Review: 21 Kesaris: The Untold Story of the Battle of Saragarhi

21 Kesaris: The Untold Story of the Battle of Saragarhi by Kiran Nirvan
My rating: 4 of 5 stars

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Book Description : 

Ten thousand Afghans. Twenty-one Sikh soldiers. One epic battle.

On 12 September 1897, 21 soldiers of 36th Sikh Regiment stood undeterred as they guarded the post of Saragarhi against the onslaught of almost 10,000 Afghan tribesmen a battle for the ages that ended in them laying down their lives in a final hand-to-hand confrontation. The unparalleled heroics of these 21 men have, however, been long forgotten by history. What led to the Battle of Saragarhi? What was the socio-political scenario at the time? Who were these tribesmen and why did they attack an outpost in such great numbers? Who were the 21 soldiers and how were they able to keep the enemy at bay against all odds? Based on colonial era records and information provided by the 4th Sikh Battalion, the legatee unit of 36th Sikhs, 21 Kesaris attempts to answer these questions while paying homage to the brave soldiers who defended the Kesari flag depicting their Khalsa heritage with their last breaths.  

I don't think I'd be capable of judging the story behind this book in any manner. It's a nonfiction and this story is been told my the ones who watched from other sources. That means that the person telling the story has considered others' accounts as well while writing this book. As the blurb mentions it, here we have the story of the one of the greatest battles in the history.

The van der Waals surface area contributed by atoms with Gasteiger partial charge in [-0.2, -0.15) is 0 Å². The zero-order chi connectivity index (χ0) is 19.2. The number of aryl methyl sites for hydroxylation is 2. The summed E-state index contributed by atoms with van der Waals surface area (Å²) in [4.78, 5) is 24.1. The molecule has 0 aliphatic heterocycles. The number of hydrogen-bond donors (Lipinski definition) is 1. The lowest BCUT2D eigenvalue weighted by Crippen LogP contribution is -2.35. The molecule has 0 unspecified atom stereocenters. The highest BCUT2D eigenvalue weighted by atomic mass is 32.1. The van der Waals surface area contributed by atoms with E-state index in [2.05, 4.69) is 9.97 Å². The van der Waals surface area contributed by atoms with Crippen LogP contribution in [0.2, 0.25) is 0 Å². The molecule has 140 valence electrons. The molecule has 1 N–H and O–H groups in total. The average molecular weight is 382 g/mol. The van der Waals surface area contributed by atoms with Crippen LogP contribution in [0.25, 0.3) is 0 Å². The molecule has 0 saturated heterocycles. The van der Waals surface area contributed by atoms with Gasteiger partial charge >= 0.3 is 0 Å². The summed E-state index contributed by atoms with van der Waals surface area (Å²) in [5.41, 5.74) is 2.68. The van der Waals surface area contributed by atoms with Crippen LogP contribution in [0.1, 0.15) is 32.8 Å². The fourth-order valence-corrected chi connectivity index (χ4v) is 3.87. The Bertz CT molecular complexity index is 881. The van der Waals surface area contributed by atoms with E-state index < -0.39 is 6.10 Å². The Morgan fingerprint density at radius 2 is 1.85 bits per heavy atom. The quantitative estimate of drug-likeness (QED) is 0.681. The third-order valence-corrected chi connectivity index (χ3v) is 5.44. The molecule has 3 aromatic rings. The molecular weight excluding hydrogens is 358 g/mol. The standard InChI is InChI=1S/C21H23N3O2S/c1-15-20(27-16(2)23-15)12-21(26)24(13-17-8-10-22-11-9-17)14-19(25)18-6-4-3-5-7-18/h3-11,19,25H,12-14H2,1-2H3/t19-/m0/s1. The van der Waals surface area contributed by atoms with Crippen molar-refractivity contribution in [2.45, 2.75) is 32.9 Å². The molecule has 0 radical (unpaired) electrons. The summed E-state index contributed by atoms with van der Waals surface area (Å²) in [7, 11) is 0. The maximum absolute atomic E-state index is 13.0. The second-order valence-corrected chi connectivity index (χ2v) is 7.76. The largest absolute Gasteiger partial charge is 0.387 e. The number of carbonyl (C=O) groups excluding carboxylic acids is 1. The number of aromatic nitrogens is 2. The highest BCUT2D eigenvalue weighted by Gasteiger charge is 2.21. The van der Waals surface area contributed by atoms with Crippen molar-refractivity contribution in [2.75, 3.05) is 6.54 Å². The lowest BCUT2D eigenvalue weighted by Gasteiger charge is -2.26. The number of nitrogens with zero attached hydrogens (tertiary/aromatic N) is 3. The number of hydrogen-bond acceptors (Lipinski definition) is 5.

But as you might read in the book and find out, here's more on the background and reasoning of why this thing happened and what was the context behind this madness. There's little to no information on how the battle progressed. Although, I then later tried to google and find out about the real happenings on that day which the book is all about. Sadly, all the accounts other than the military records are pure imaginations and speculations. No one is sure as there were just two reportings about the situations at the battle from the source itself and other information in this or the records is just things which were observed from nearby forts.

There's a fine chance majority of it can be a speculation or a exaggeration. But one thing is sure. The book explains the whole case of why there was a fight, why did they fight and the outcome like a nicely analysed case study. I can say it was more about history of Sikh and Afghan relations. As said before this is more of a why this madness happened than why this madness happened account.

I liked the way the story was presented. I wish there was more of the actual battle scenes since it was more of a speculation representation. But I'm not disappointed at all. It's a must read recommendation on my behalf.

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Also, a minor headsup.... Obsessed is free to read on Kindle Unlimited! Do check it out. I'd be glad to read your reviews!
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